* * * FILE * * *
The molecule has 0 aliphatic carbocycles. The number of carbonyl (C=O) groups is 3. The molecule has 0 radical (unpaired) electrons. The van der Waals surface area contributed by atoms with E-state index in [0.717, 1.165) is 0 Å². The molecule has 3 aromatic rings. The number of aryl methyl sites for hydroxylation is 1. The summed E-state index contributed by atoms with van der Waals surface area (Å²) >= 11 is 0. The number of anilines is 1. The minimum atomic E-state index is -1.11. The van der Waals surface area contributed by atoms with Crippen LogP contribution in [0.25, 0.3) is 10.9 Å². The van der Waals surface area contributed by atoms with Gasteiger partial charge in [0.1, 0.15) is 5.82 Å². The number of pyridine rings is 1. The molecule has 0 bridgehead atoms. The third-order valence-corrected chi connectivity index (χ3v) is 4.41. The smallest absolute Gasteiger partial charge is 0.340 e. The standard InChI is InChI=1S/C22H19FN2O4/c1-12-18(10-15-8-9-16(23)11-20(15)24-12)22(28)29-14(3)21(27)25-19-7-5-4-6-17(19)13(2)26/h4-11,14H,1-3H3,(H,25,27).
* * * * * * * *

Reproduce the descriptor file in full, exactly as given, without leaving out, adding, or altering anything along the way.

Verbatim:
The molecule has 0 aliphatic carbocycles. The number of carbonyl (C=O) groups is 3. The molecule has 0 radical (unpaired) electrons. The van der Waals surface area contributed by atoms with E-state index in [0.717, 1.165) is 0 Å². The molecule has 3 aromatic rings. The number of aryl methyl sites for hydroxylation is 1. The summed E-state index contributed by atoms with van der Waals surface area (Å²) >= 11 is 0. The number of anilines is 1. The minimum atomic E-state index is -1.11. The van der Waals surface area contributed by atoms with Crippen LogP contribution in [0.25, 0.3) is 10.9 Å². The van der Waals surface area contributed by atoms with Gasteiger partial charge in [0.1, 0.15) is 5.82 Å². The number of pyridine rings is 1. The molecule has 0 bridgehead atoms. The third-order valence-corrected chi connectivity index (χ3v) is 4.41. The smallest absolute Gasteiger partial charge is 0.340 e. The standard InChI is InChI=1S/C22H19FN2O4/c1-12-18(10-15-8-9-16(23)11-20(15)24-12)22(28)29-14(3)21(27)25-19-7-5-4-6-17(19)13(2)26/h4-11,14H,1-3H3,(H,25,27).